It's really about finding the people who are that kind of career authors, the people who are like, I wanna write a book. I want this book to be great, but then I wanna write another one and another one. I want everyone to be better and I think that's so valuable. So Emily, we're gonna head back to you for number four.

Emily Golden: Number four, ties to number three a lot. Right? So number four is don't be afraid to ask questions, always come prepared. So this goes back to that idea of you are the one doing the interviewing. You are the one trying to figure out if they're a right fit. And so these calls, I think oftentimes folks show up, it's scary.

It's really, really scary to get on the phone with someone. I mean, I feel like we're pretty nice, but it's still probably really scary to come talk to us about your dreams to talk to us about what is it that you're looking for are services, right? And so it can be easy in those circumstances. I think to lose sight of the things that you wanna get out of the.

So [00:25:00] make sure you spend some time thinking ahead of time. What are the questions that you have? What are the things you really wanna articulate about your vision for your book, about your dreams, for your writing journey, about what you wanna get out it so that you can be the interviewer in that situation.

And really get out of that one on one call what you're looking for. 

David Gwyn: Hmm. I think that's so valuable. And I think you really nailed it cuz like I'm sitting here, I'm, I'm feeling very seen right now because I've never done one and I feel like I should, a lot of, writing coaches and editors are like, Hey, you know, let's just pop on a call and chat and I'm always like, yeah, that seems really nice of them to do.

And I was like, I'm not gonna do it, but it seems really nice that they offer that. And so I think that that's like a, a nice challenge for people. If you're thinking about, getting a writing coach, like just go. , do the call chat with somebody, see if it's the right fit. See if you get those butterfly feelings that like, oh, this is a person I wanna work with.

 But Rachel, I wanna go to you for a quick follow up. What are maybe like the best questions you've been asked when on a call with a, a writer, this, these kind of intro meeting calls are, are there any that stand out as kind [00:26:00] of like those great questions? If people are listening right now and they're gonna get on that call and they're gonna be braver than me and do it, , what's something that they can ask that would be really important and valuable.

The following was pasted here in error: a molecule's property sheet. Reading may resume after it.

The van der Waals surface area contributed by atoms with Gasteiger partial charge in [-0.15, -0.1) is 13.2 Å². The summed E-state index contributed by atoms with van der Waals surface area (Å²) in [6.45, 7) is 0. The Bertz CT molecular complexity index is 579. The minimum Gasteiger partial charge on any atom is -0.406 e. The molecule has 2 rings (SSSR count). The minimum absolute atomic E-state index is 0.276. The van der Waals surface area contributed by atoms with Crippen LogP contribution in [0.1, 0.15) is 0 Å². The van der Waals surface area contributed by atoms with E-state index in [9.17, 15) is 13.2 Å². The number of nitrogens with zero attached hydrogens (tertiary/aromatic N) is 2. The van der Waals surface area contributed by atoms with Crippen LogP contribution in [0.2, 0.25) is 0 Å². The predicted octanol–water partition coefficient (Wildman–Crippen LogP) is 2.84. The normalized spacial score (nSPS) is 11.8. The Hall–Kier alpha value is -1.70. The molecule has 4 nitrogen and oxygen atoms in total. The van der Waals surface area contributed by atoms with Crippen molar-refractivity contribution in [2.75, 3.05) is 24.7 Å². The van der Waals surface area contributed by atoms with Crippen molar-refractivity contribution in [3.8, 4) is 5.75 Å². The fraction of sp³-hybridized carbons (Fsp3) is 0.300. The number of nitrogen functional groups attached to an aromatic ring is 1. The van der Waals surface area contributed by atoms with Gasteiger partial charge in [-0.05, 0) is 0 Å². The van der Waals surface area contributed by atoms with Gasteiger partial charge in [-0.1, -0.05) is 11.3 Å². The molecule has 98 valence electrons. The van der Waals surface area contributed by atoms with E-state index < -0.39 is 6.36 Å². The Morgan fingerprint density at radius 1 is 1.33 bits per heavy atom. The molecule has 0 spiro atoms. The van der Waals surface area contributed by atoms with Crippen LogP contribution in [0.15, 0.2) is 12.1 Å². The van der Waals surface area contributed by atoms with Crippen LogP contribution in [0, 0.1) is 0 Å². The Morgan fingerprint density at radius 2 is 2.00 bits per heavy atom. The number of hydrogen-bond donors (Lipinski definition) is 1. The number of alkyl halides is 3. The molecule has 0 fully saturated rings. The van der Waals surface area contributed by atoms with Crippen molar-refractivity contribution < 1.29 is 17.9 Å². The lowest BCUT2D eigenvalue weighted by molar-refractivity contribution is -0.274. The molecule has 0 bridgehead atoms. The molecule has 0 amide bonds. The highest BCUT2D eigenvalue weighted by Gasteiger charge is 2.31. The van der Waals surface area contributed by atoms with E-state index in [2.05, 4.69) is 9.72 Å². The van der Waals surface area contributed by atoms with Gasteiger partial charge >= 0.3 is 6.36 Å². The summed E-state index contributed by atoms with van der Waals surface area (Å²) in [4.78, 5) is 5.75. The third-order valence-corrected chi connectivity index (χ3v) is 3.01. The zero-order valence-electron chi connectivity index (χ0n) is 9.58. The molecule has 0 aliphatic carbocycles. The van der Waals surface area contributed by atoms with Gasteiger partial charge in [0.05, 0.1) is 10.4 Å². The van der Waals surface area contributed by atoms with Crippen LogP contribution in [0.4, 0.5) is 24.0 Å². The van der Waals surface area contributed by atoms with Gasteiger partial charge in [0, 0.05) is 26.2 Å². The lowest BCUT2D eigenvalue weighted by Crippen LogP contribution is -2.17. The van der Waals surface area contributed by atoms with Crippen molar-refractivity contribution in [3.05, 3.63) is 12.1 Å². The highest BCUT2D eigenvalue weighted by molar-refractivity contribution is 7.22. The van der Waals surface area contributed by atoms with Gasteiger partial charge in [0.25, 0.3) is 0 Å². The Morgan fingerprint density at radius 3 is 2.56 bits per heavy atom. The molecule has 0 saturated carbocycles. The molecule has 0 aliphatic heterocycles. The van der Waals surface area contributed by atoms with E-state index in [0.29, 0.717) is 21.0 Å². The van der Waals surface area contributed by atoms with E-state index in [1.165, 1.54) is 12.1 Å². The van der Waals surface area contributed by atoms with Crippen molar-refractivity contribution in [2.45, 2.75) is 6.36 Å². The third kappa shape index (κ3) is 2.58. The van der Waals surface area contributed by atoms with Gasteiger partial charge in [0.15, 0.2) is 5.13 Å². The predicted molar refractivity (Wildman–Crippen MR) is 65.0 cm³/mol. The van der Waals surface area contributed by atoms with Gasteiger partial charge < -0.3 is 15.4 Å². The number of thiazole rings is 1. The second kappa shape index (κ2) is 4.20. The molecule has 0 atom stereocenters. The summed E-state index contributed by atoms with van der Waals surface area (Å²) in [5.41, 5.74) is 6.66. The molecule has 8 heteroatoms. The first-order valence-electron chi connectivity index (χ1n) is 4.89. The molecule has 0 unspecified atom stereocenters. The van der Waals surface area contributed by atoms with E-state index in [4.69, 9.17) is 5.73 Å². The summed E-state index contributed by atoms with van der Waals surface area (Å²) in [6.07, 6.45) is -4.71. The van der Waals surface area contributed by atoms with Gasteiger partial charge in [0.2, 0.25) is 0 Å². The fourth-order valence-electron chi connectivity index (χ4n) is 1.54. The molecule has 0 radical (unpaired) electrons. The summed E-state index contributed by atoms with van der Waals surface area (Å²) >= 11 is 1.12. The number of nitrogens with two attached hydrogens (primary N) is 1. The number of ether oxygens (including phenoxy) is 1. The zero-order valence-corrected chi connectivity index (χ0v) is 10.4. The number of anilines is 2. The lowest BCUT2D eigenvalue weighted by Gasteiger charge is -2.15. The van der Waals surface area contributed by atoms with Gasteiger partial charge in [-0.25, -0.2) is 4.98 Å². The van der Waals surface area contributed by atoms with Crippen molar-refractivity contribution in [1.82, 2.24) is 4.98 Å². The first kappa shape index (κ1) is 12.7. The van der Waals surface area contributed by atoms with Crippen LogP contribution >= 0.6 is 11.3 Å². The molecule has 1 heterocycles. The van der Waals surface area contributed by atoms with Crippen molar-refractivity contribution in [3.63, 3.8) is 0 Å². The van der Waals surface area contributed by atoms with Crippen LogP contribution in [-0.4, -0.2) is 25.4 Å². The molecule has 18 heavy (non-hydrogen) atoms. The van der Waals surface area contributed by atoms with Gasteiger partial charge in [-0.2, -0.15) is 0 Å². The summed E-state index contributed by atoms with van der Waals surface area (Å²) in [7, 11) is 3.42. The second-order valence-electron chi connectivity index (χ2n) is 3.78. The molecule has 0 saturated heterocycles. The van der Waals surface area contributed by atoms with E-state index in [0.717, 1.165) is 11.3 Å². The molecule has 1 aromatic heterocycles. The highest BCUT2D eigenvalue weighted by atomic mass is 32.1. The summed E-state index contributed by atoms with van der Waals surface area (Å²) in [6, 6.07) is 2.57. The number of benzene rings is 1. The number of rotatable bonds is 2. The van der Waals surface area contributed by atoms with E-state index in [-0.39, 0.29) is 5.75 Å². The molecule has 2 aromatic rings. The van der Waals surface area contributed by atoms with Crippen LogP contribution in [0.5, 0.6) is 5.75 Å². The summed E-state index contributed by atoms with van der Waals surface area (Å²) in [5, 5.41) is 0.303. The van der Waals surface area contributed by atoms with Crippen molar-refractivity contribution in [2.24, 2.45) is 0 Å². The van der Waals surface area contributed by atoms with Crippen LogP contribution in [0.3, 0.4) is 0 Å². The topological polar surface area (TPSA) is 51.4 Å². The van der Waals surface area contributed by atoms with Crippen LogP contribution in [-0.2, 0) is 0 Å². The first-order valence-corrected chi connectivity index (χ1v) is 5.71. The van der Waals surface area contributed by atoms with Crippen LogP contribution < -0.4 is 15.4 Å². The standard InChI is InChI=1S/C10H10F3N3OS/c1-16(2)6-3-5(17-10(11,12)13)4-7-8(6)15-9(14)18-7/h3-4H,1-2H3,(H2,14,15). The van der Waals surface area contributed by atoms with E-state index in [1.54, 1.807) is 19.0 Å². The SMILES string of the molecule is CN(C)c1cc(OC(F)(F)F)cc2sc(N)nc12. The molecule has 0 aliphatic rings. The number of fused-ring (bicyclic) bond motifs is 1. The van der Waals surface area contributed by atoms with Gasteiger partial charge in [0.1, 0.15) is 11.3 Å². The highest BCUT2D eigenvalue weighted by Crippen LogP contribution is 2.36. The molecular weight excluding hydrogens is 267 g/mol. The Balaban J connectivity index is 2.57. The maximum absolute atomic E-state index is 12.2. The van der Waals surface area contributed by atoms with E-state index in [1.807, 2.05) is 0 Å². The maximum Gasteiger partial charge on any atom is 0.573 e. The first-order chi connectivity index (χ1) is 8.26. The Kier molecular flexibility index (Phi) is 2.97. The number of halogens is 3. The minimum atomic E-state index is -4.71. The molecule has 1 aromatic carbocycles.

Rachel May: I always love those writers who come with the thoughts and feelings of, I want you to help me. But tell me how, how are you gonna help? So that's an awesome question. Even if you just open with that of like, Hey coach, I wanna get better, but how are you gonna do it?

That's one of those hard questions. Quote, unquote, hard of like, you're gonna dive deep into that. , that's a get into the nitty gritty there. Because especially for us, like that's, our entire goal is to help, to help you grow, to help you tell the story. And so when I get asked that question, I then start to feel my own butterflies of , I'm gonna help this person.

 How amazing is that? And like that story, I told a little bit earlier of this, this writer who wrote the most she's ever written because of our assignments, Emily and I were texting. Literally we make a difference. So like [00:27:00] that attitude of coming of. How are you gonna change me? That gets me jazzed because I'm like, I'm going to, I know I'm going to, and here's how here's how specifically this program is gonna change your life.

So I, I love that question. I just, that one always gets me so excited. And I also really love when, when writers come with, like, what are the next steps? Like, that's such a fun question. Let's get started. How do we get started? Yeah. But also the questions that are around what's your favorite part of coaching?

 That's a question that I have fun talking about, but I also think that it's such a good question because when you ask. A coach or you ask an editor, why do you do this? You can really see like a, a difference in answers there of people who are just kind of like, well, you know, I took a copy editing class and like, I just like comma.

 We're being so hard on copy editors.

[00:28:00] I know I'm is I'm not meaning to, we appreciate 

Emily Golden: you all. We're not people

Rachel May: don't mean to pick on copy editors at . 

David Gwyn: They're an important part of the process. They're just not your part of the process. They're not part, they're just a different part, but what I 

Rachel May: mean by that is like the, you can see people who are passionate. And if that copy editor is like, I love grammar, like passion versus this is just my job.

And I prefer personally to work with passion. So if you're gonna be interviewing someone. I wanna know why they're passionate about what they're doing and if they're not they're not my vibe. 

David Gwyn: Yeah, no, I love that. And so I have a, a question Emily I'm gonna go to you and see if, okay.

If you can answer this and maybe gimme a percentage actually It seems like you kind of balance this mindset, accountability piece with the kinda the softer stuff with like the story structure, building a [00:29:00] story, outlining a story. What percentage of each, and, and is it different for each client? Mm that's 

Emily Golden: a great question. I'm gonna cheat and I'm gonna say it all happens simultaneously. 

Rachel May: That's what I was gonna say. Yeah. Because you, 

Emily Golden: because when you're learning something new and you're like, let's say it's character development, you have a really hard time digging into someone's mentality, maybe cuz you're own.